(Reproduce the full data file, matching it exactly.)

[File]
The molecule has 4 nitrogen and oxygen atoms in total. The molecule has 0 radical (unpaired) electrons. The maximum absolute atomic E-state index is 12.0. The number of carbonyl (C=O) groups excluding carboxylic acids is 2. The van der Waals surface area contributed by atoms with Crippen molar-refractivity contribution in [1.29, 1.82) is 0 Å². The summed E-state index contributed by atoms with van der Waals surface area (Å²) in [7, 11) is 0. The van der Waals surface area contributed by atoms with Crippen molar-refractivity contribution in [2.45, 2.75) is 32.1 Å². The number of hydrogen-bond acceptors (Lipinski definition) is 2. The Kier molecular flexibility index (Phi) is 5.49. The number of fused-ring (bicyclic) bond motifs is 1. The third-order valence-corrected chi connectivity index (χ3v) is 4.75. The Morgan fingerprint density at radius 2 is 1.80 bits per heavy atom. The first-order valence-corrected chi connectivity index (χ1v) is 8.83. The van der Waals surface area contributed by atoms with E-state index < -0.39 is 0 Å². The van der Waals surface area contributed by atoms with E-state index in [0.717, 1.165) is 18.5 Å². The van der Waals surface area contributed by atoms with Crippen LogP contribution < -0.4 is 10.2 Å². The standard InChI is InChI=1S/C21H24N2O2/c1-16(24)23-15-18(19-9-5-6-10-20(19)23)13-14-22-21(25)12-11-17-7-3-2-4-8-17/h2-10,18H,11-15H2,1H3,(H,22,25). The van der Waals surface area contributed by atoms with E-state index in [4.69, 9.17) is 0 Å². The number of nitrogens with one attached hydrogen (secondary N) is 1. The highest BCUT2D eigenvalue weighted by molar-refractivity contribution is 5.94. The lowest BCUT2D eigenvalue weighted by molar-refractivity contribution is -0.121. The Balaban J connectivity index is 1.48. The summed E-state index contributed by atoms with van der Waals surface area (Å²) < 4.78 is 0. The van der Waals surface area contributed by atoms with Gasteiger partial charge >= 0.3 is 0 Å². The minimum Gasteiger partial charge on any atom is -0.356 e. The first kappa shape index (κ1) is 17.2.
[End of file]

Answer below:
The molecule has 4 nitrogen and oxygen atoms in total. The molecule has 0 radical (unpaired) electrons. The maximum absolute atomic E-state index is 12.0. The number of carbonyl (C=O) groups excluding carboxylic acids is 2. The van der Waals surface area contributed by atoms with Crippen molar-refractivity contribution in [1.29, 1.82) is 0 Å². The summed E-state index contributed by atoms with van der Waals surface area (Å²) in [7, 11) is 0. The van der Waals surface area contributed by atoms with Crippen molar-refractivity contribution in [2.45, 2.75) is 32.1 Å². The number of hydrogen-bond acceptors (Lipinski definition) is 2. The Kier molecular flexibility index (Phi) is 5.49. The number of fused-ring (bicyclic) bond motifs is 1. The third-order valence-corrected chi connectivity index (χ3v) is 4.75. The Morgan fingerprint density at radius 2 is 1.80 bits per heavy atom. The first-order valence-corrected chi connectivity index (χ1v) is 8.83. The van der Waals surface area contributed by atoms with E-state index < -0.39 is 0 Å². The van der Waals surface area contributed by atoms with E-state index in [0.717, 1.165) is 18.5 Å². The van der Waals surface area contributed by atoms with Crippen LogP contribution < -0.4 is 10.2 Å². The standard InChI is InChI=1S/C21H24N2O2/c1-16(24)23-15-18(19-9-5-6-10-20(19)23)13-14-22-21(25)12-11-17-7-3-2-4-8-17/h2-10,18H,11-15H2,1H3,(H,22,25). The van der Waals surface area contributed by atoms with E-state index in [4.69, 9.17) is 0 Å². The number of nitrogens with one attached hydrogen (secondary N) is 1. The highest BCUT2D eigenvalue weighted by molar-refractivity contribution is 5.94. The lowest BCUT2D eigenvalue weighted by molar-refractivity contribution is -0.121. The Balaban J connectivity index is 1.48. The summed E-state index contributed by atoms with van der Waals surface area (Å²) < 4.78 is 0. The van der Waals surface area contributed by atoms with Gasteiger partial charge >= 0.3 is 0 Å². The minimum Gasteiger partial charge on any atom is -0.356 e. The first kappa shape index (κ1) is 17.2.